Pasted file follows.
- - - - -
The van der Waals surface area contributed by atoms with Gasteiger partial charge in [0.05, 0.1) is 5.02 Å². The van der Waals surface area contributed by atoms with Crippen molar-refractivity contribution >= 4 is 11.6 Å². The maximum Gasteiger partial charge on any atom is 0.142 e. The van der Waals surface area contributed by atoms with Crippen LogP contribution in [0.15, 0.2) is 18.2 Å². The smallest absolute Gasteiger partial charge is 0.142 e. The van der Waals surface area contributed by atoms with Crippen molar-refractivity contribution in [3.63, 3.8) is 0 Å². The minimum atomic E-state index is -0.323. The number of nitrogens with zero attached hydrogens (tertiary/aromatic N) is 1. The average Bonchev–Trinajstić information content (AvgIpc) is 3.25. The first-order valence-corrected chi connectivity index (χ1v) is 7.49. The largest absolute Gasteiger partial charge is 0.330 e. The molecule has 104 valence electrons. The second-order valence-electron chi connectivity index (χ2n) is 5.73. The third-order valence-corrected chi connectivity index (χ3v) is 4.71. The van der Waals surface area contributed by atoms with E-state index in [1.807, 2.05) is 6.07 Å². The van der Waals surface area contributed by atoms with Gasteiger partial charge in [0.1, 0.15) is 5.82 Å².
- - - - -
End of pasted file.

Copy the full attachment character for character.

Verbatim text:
The van der Waals surface area contributed by atoms with Gasteiger partial charge in [0.05, 0.1) is 5.02 Å². The van der Waals surface area contributed by atoms with Crippen molar-refractivity contribution >= 4 is 11.6 Å². The maximum Gasteiger partial charge on any atom is 0.142 e. The van der Waals surface area contributed by atoms with Crippen LogP contribution in [0.15, 0.2) is 18.2 Å². The smallest absolute Gasteiger partial charge is 0.142 e. The van der Waals surface area contributed by atoms with Crippen molar-refractivity contribution in [3.63, 3.8) is 0 Å². The minimum atomic E-state index is -0.323. The number of nitrogens with zero attached hydrogens (tertiary/aromatic N) is 1. The average Bonchev–Trinajstić information content (AvgIpc) is 3.25. The first-order valence-corrected chi connectivity index (χ1v) is 7.49. The largest absolute Gasteiger partial charge is 0.330 e. The molecule has 104 valence electrons. The second-order valence-electron chi connectivity index (χ2n) is 5.73. The third-order valence-corrected chi connectivity index (χ3v) is 4.71. The van der Waals surface area contributed by atoms with E-state index in [1.807, 2.05) is 6.07 Å². The van der Waals surface area contributed by atoms with Gasteiger partial charge in [0.1, 0.15) is 5.82 Å².